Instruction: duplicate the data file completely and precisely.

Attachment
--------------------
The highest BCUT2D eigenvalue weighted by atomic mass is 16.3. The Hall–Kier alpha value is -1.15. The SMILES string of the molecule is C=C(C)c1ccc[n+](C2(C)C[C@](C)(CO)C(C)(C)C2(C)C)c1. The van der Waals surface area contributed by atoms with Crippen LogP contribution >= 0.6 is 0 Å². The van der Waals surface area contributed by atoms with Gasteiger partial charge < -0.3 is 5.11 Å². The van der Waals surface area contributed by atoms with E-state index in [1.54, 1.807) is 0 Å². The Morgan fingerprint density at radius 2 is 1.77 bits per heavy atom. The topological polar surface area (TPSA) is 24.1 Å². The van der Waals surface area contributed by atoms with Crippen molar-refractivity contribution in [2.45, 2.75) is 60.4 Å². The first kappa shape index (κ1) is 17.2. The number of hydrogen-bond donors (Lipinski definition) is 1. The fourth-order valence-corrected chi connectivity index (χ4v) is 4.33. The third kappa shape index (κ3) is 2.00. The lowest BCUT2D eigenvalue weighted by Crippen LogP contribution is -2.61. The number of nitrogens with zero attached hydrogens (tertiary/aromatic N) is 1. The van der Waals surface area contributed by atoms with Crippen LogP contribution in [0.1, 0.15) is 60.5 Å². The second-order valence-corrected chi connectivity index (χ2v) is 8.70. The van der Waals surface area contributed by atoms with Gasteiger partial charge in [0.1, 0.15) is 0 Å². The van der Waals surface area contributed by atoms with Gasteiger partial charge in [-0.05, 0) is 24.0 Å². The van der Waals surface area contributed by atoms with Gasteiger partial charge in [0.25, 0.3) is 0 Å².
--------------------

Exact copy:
The highest BCUT2D eigenvalue weighted by atomic mass is 16.3. The Hall–Kier alpha value is -1.15. The SMILES string of the molecule is C=C(C)c1ccc[n+](C2(C)C[C@](C)(CO)C(C)(C)C2(C)C)c1. The van der Waals surface area contributed by atoms with Crippen LogP contribution >= 0.6 is 0 Å². The van der Waals surface area contributed by atoms with Gasteiger partial charge < -0.3 is 5.11 Å². The van der Waals surface area contributed by atoms with E-state index in [1.54, 1.807) is 0 Å². The Morgan fingerprint density at radius 2 is 1.77 bits per heavy atom. The topological polar surface area (TPSA) is 24.1 Å². The van der Waals surface area contributed by atoms with Crippen molar-refractivity contribution in [2.45, 2.75) is 60.4 Å². The first kappa shape index (κ1) is 17.2. The number of hydrogen-bond donors (Lipinski definition) is 1. The fourth-order valence-corrected chi connectivity index (χ4v) is 4.33. The third kappa shape index (κ3) is 2.00. The lowest BCUT2D eigenvalue weighted by Crippen LogP contribution is -2.61. The number of nitrogens with zero attached hydrogens (tertiary/aromatic N) is 1. The van der Waals surface area contributed by atoms with Crippen LogP contribution in [0.1, 0.15) is 60.5 Å². The second-order valence-corrected chi connectivity index (χ2v) is 8.70. The van der Waals surface area contributed by atoms with Gasteiger partial charge in [0.1, 0.15) is 0 Å². The van der Waals surface area contributed by atoms with Gasteiger partial charge in [-0.05, 0) is 24.0 Å². The van der Waals surface area contributed by atoms with Gasteiger partial charge in [0.25, 0.3) is 0 Å².